Emmett Dalton (1871–1937) was born in Westport, Mo., the youngest boy of 15 children. His father worked as a horse trader and saloon manager in town until the family moved to Coffeyville, Kan., in 1886. At 16, Emmett signed on as a cowboy at the Bar-X-Bar Ranch in Triangle Country, where he worked until his brother, Deputy Frank Dalton, was killed by horse thieves in November of 1887. Hoping to vindicate their brother’s death, Bob and Grat Dalton became U.S. Deputy Marshals. Emmett was too young to enlist, but rode with them as a posseman. Soon after their appointment, the Dalton boys uncovered an illegal gambling arena run by powerful government men and were immediately fired.

Disillusioned with the law, the Dalton brothers made an impromptu, intoxicated attempt to rob a Southern Pacific train on Feb. 6, 1891. They couldn’t open the train’s safe, but their botched effort left one fireman mortally wounded. Sketches of the gang were soon plastered on wanted posters across the frontier, though Emmett later claimed that he and his brothers were falsely accused of the failed robbery and blamed their subsequent notoriety for condemning them to a life outside the law. Whatever their reasons, within a year the “Dalton Boys” became the most famous train robbers in the West.

Their crime streak ended in their hometown of Coffeyville on Oct. 5, 1892, when they orchestrated a double robbery of two banks at once. The town got wind of the gang’s plans and groups of armed citizens quickly surrounded the banks. In the shootout that followed, four townsmen and four members of the Dalton gang were killed. Emmett escaped on horseback but was captured when he returned for his brother Bob. Emmett was the only gang member to survive, despite sustaining 26 gunshot wounds in the fight.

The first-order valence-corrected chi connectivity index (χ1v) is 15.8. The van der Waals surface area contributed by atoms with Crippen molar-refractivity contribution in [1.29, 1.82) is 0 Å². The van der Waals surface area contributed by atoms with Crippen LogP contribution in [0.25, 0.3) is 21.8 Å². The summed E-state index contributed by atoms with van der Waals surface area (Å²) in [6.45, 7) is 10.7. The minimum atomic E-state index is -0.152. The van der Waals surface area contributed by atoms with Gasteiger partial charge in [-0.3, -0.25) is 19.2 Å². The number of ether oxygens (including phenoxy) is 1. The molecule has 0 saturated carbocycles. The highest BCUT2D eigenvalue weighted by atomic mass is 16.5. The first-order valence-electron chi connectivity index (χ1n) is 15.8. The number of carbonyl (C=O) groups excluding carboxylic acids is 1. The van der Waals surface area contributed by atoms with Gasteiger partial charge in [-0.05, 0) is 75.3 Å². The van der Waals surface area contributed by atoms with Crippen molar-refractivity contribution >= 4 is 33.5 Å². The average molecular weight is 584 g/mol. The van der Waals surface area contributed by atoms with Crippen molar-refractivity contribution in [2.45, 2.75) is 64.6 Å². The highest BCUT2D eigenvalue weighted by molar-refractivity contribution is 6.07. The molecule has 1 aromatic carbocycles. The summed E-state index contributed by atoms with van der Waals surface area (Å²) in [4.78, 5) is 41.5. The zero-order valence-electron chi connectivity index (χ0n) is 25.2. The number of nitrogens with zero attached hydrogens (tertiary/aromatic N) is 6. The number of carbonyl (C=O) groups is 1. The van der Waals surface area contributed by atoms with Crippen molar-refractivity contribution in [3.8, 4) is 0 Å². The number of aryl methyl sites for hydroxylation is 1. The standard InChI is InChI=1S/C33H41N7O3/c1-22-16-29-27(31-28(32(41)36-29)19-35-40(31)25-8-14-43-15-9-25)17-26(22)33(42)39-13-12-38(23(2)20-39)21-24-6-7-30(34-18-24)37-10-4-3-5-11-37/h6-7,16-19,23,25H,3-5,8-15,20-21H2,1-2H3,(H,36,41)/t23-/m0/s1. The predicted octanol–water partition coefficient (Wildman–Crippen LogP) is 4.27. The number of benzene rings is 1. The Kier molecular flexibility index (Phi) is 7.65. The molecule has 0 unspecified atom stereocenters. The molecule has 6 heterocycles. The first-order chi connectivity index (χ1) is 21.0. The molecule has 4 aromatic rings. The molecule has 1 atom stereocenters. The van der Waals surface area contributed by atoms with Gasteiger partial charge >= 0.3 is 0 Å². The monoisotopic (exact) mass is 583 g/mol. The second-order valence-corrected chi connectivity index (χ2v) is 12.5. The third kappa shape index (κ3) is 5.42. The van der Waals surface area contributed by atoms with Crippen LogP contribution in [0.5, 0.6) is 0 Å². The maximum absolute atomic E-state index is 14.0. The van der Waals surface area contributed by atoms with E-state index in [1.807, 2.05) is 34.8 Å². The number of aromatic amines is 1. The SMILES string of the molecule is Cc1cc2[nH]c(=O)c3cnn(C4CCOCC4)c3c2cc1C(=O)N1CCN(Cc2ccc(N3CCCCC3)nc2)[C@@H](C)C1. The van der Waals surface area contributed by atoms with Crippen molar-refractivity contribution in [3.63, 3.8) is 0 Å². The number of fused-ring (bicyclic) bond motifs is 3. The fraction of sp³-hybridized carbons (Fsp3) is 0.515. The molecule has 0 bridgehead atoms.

Emmett served 14 years in the Kansas State Penitentiary before receiving a pardon based on his rehabilitation and newfound religiosity. He returned to society a changed man, immediately marrying his childhood sweetheart, Julia Johnson, and settling down to live a life on the straight and narrow. Emmett did, however, capitalize on his infamy by traveling with the Pawnee Wild West Show, writing books about his experiences as an outlaw, and acting in Hollywood Westerns. He even portrayed himself in a film based on his book, Beyond the Law. Emmett Dalton died peacefully in Los Angeles at the age of 66.

For more outlaws and lawmen—literary, cinematic, and real-life—check out Legends: Outlaws and Lawmen, an American Cowboy Collector’s Edition. Purchase your copy at HorseBooksEtc.com.

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